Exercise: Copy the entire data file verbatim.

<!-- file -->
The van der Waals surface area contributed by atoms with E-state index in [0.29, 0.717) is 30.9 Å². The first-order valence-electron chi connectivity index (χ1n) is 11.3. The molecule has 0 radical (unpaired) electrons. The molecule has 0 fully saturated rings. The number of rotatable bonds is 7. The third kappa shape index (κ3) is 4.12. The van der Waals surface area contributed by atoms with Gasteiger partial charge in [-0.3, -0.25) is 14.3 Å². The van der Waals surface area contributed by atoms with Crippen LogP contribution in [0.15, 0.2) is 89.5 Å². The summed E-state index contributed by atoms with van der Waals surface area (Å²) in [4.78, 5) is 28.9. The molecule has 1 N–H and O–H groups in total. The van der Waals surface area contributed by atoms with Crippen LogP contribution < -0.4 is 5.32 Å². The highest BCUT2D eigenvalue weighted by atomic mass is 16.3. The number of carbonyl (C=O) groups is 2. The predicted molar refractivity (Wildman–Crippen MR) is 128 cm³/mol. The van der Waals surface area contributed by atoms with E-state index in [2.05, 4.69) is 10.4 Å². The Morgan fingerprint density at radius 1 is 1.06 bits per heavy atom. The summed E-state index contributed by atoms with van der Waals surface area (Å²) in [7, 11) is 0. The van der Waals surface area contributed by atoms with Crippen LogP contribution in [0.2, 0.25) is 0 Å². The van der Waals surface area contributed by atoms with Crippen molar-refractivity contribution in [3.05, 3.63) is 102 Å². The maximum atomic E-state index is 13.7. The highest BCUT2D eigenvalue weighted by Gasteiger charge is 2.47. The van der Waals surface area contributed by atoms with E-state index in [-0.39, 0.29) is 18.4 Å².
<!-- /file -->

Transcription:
The van der Waals surface area contributed by atoms with E-state index in [0.29, 0.717) is 30.9 Å². The first-order valence-electron chi connectivity index (χ1n) is 11.3. The molecule has 0 radical (unpaired) electrons. The molecule has 0 fully saturated rings. The number of rotatable bonds is 7. The third kappa shape index (κ3) is 4.12. The van der Waals surface area contributed by atoms with Gasteiger partial charge in [-0.3, -0.25) is 14.3 Å². The van der Waals surface area contributed by atoms with Crippen LogP contribution in [0.15, 0.2) is 89.5 Å². The summed E-state index contributed by atoms with van der Waals surface area (Å²) in [4.78, 5) is 28.9. The molecule has 1 N–H and O–H groups in total. The van der Waals surface area contributed by atoms with Crippen LogP contribution < -0.4 is 5.32 Å². The highest BCUT2D eigenvalue weighted by atomic mass is 16.3. The number of carbonyl (C=O) groups is 2. The predicted molar refractivity (Wildman–Crippen MR) is 128 cm³/mol. The van der Waals surface area contributed by atoms with E-state index in [2.05, 4.69) is 10.4 Å². The Morgan fingerprint density at radius 1 is 1.06 bits per heavy atom. The summed E-state index contributed by atoms with van der Waals surface area (Å²) in [7, 11) is 0. The van der Waals surface area contributed by atoms with Crippen LogP contribution in [0.2, 0.25) is 0 Å². The van der Waals surface area contributed by atoms with Crippen molar-refractivity contribution in [3.05, 3.63) is 102 Å². The maximum atomic E-state index is 13.7. The highest BCUT2D eigenvalue weighted by Gasteiger charge is 2.47. The van der Waals surface area contributed by atoms with E-state index in [-0.39, 0.29) is 18.4 Å².